Explanations for the lack of coverage of female sports in the uk media

This essay aims to explore the reasons behind the lack of coverage of female sports participants in the UK media. It is important in this essay to consider not just why this lack of coverage exists, but what evidence or previous research has been conducted to support these claims and with evaluation and analysis of this previous research, how much validity lies within these claims.

This essay uses a variety of different texts from several authors and a few include Birell and Cole, Anne Flintoff and Beccy Watson’s work with Sheila Scraton who has been predominantly used within this essay simply because whilst she is a contemporary author she regularly looks back and cites traditional research providing a great balance of different sources. From these authors there are several preliminary reasons constructed to explain the lack of coverage of female sports participants in the UK media and these are hegemonic features and traditions, gender role socialisations and the lack of interest within female sports itself.

The evidence or previous research used to support the claims made are of both an old and contemporary nature, extracted from a variety of different texts. As well as simply using these texts to support the reasons suggested within this essay, they will be both evaluated and analysed to decide whether they are appropriate to draw any conclusions from to identify the leading contribution to the lack of coverage of female sports participants in the UK media.

The first issue to be debated in this essay is the influence of hegemonic masculinity and tradition on the lack of coverage of female sports participants in the UK media. An ideal way to start is to use a bit of previous used within Sheila Scraton and Beccy Watson’s Sport, Leisure Identities & Gendered Spaces; ” Women whose performances potentially challenge the hegemonic values that women are the ” weaker” sex are trivialised, marginalised and sexualised in an attempt to diffuse any threat to male power and privilege” (Denver 1994).

It could be argued from this that many males could indeed trivialise women’s sport in order to protect their masculinity; however this may be more specific to the traditional values held by an older community of males. A great contemporary example of this within the media would be the Andy Gray and Richard Keys incident of January 2011 where during the Liverpool vs. Wolverhampton Wanderers game, female assistant referee Sian Massey was victim to an onslaught of sexist remarks by the Pundits.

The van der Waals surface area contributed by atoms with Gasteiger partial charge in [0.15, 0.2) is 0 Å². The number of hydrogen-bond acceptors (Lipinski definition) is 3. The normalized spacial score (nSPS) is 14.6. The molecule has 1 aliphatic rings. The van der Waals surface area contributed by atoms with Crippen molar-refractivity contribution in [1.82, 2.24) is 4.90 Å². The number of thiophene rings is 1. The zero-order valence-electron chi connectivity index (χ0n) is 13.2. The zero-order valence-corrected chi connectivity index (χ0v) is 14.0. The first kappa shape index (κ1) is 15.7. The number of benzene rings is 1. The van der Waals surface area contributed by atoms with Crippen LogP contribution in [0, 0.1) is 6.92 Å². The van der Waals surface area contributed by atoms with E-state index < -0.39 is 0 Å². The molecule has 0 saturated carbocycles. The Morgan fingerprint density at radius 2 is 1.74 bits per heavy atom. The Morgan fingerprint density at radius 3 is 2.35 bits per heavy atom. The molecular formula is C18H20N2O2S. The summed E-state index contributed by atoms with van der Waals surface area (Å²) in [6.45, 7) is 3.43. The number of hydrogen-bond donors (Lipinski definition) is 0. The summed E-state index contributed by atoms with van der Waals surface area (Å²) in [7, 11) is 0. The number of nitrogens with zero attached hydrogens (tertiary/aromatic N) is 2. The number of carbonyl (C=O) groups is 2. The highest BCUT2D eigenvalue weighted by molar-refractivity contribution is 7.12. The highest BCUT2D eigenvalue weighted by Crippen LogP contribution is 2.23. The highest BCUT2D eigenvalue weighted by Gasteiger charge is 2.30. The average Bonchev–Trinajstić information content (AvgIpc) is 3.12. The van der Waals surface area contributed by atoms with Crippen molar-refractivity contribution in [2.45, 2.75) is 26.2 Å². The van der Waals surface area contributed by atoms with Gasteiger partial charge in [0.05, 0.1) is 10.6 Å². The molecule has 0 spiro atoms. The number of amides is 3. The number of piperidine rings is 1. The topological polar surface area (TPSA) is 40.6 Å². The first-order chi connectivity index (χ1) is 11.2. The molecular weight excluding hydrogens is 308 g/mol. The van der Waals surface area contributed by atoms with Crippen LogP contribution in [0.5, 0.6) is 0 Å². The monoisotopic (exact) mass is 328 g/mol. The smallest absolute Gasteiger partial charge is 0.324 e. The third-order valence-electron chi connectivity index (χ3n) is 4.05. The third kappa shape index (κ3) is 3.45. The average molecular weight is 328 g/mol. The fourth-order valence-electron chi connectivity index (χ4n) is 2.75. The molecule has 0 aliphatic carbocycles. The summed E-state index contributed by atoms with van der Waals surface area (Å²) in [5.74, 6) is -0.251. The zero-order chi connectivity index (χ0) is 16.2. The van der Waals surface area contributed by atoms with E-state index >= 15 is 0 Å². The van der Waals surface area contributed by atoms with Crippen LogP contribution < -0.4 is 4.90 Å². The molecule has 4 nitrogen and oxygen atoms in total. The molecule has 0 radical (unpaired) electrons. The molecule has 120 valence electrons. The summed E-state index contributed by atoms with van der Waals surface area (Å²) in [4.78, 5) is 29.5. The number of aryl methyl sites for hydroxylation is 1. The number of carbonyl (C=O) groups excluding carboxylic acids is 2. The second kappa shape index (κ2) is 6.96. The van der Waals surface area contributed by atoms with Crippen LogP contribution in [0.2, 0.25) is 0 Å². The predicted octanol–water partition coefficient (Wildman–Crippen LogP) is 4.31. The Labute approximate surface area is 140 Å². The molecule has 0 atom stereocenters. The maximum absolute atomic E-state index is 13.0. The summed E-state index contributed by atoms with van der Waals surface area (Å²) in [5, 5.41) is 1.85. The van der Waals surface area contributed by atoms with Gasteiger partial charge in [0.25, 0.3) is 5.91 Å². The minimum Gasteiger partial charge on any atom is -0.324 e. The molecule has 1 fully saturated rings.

Both men were caught exchanging derogatory language such as ” What do women know about the offside rule? or ” Somebody better get down there and explain offside to her. ” Scraton and Flintoff go on to say that ” Both the electronic and print media generally marginalise and trivialise women’s sporting achievement” (Scraton & Flintoff 2002) which arguably is the view of many feminist writers within the UK. If we look at the variety of different sources just used; the first by Denver 1994 (extracted from Sheila Scraton & Beccy Watson’s: Sport, Leisure Identities & Gendered Spaces) it is possible to criticise this text for being out dated as it is nearly 20 years old and not as temporary as some would have liked.

The issue of validity may then be brought into question. Fortunately, within Scraton & Flintoff’s work they reinforce Denver’s claim with “ Physical Education within schools still offer different activities that are gender defined, and teaching can provide dominant gender ideologies” (Scraton & Flintoff 2002) Scraton & Flintoff emphasise in this point that whilst there has been progression in bridging the gap between gender and sport in schools, many schools and other institutions still continue to show dominant patriarchy through their teaching by socialising children into tradition roles.

This approach in schools can often lead to a continued circle of problems such as trying to increase the number of female sports participants; not only are they discouraged from sport to begin with but they can also experience trouble with their own self-confidence due to the weak support networks surrounding themselves within schools and other institutions. Gill Clarke & Barbara Humberstone support this point in their book “ Researching Women & Sport, Self-Confidence and Self-Esteem” by saying “ Women and girls can grow in confidence with appropriate sporting experiences” (Fasting 1994).